Group's Outstanding Citizenship Award at a ceremony last week. Can you tell us how these initiatives help?
There are two main projects, both of which involve primary eye care provision in the community. The first relates to refining the inflow of patients into the specialist eye centre. Many patients crowd the eye clinics as they think that every eye condition must be treated by a specialist.
But we have found that about 20 per cent of the 130,000 outpatient visits we get here every year do not require specialist treatment.
So we started thinking about how we can ensure that the right care is delivered at the right venue to the right patient. And the answer is: through tele-ophthalmology.
Patients first have a retinal scan of their eyes taken at a polyclinic. This is facilitated by supervised optometrists, who conduct the examinations and transmit their images to eye doctors from the National Healthcare Group Eye Institute at TTSH for their opinion and management. This ensures that patients with more urgent needs can quickly come into our care, while those with mild conditions can receive treatments near their homes.
Since this was rolled out at the Hougang Polyclinic in 2011, and Toa Payoh Polyclinic last year, it has reduced unnecessary patient trips by up to 40 per cent.
Q: What about the second project?
The other project relates to the outflow of patients from the specialist eye clinic.
Many of our patients are reluctant to be discharged, and understandably so as there is still not much primary eye care available outside of the hospitals. Therefore, only 3 to 5 per cent of our patients end up being discharged from further specialist follow-up and many remain in our overcrowded clinics. My department has piloted a "step-down" clinic, called the stable eye condition clinic, to monitor and treat patients with straightforward and mild diseases.
This could include early cataracts, early age-related macular degeneration, and early diabetic eye disease. We have trained a team of optometrists in the hospital to monitor these patients, while under the supervision of an eye specialist. It has been running for about a year in TTSH, and we will soon be ready to transplant them out into the community.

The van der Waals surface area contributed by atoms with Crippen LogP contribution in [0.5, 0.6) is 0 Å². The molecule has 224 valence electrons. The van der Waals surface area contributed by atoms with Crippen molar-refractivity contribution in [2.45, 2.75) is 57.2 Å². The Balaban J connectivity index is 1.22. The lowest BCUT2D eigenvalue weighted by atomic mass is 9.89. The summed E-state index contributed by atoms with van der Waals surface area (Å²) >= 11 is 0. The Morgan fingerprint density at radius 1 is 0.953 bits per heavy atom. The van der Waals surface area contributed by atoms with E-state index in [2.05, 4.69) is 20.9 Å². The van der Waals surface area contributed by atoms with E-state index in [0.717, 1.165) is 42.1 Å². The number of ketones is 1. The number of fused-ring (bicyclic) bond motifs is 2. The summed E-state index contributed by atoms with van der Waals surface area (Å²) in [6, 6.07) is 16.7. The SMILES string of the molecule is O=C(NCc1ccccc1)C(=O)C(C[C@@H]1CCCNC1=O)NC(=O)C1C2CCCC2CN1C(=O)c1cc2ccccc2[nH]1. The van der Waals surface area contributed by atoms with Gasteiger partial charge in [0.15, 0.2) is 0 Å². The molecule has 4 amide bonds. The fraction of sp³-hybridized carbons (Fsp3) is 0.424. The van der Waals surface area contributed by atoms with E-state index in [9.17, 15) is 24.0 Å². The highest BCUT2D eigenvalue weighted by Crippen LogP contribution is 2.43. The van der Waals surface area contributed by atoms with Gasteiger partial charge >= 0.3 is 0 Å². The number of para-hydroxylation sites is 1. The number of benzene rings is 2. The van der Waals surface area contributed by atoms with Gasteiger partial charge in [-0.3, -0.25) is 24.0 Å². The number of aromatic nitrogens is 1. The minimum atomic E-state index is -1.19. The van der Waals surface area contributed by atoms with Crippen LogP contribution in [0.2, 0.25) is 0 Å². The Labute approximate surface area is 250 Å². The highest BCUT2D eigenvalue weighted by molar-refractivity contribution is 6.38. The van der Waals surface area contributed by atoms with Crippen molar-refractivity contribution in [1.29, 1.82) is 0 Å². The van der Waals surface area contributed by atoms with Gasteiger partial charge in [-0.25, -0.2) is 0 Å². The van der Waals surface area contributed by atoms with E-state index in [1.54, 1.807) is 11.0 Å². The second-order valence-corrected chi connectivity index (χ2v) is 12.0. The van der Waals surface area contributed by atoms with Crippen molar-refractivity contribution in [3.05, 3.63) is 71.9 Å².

Q: There are fewer than five guide dogs in Singapore. As a board member of the non-profit Guide Dogs Association of the Blind, what do you think are some obstacles to their widespread use?
Singapore is very good in screening, preventing and treating eye diseases.
But when it comes to patients who have already lost their eyesight, there are not enough social support and rehabilitative facilities for them. It was strange for me to hear that Singapore, as a First World nation, has only three or four guide dogs when it has been proven time and time again that they are so useful and life-changing for patients.
Things are a little better now, but guide dogs and their owners continue to face discrimination on many levels in society, from the man in the street to large corporations.
A lot of it is unintentional and some people are uninformed, but thanks to a growing number of allies, social media and the Islamic Religious Council of Singapore (Muis), who have clearly expressed their support, we hope that attitudes will change for the better.
Doc with a three-legged dog
Associate Professor Wong Hon Tym, 47, is medical director of the National Healthcare Group Eye Institute. He studies the eye and its functions, and treats diseases related to it.
But he also enjoys travelling, food and art; and loves dogs.
After graduating with a Bachelor of Medicine and Bachelor of Surgery from the National University of Singapore in 1992, Prof Wong obtained his fellowship from the Royal College of Surgeons of Edinburgh and his master's degree in Medicine in Ophthalmology in 1999.
Prof Wong has also been an active board member of the non-profit Guide Dogs Association of the Blind for the past three years. He considers his participation there as a natural progression of his work as an eye doctor.
"Singapore provides world class eye care, but in terms of rehabilitating a patient who has already lost his vision, more social support is needed," said Prof Wong, who is single.
At the association, he advises therapists on aspects of a patient's suitability for a guide dog, such as the extent of blindness and visual disability.
He also adopted a three-legged dog, Ari, from local animal welfare group Three Legs Good in December 2013.
"We went on a play date and found that we had good chemistry - I'm not a hyperactive person, and Ari is also quite chilled, so we don't bother each other," said Prof Wong. Ari, a mongrel, was found in October 2013 near the zoo in Mandai, and its left front paw was already missing.
Although Prof Wong did not know how Ari lost its paw, he was impressed by the dog's resilience. He said: "Ari may be disabled, but it doesn't know it. There was no 'sadness' after it lost the paw, and after the wound healed, it was up and running again.
"Its resilience is inspiring."
This article was first published on May 31, 2015.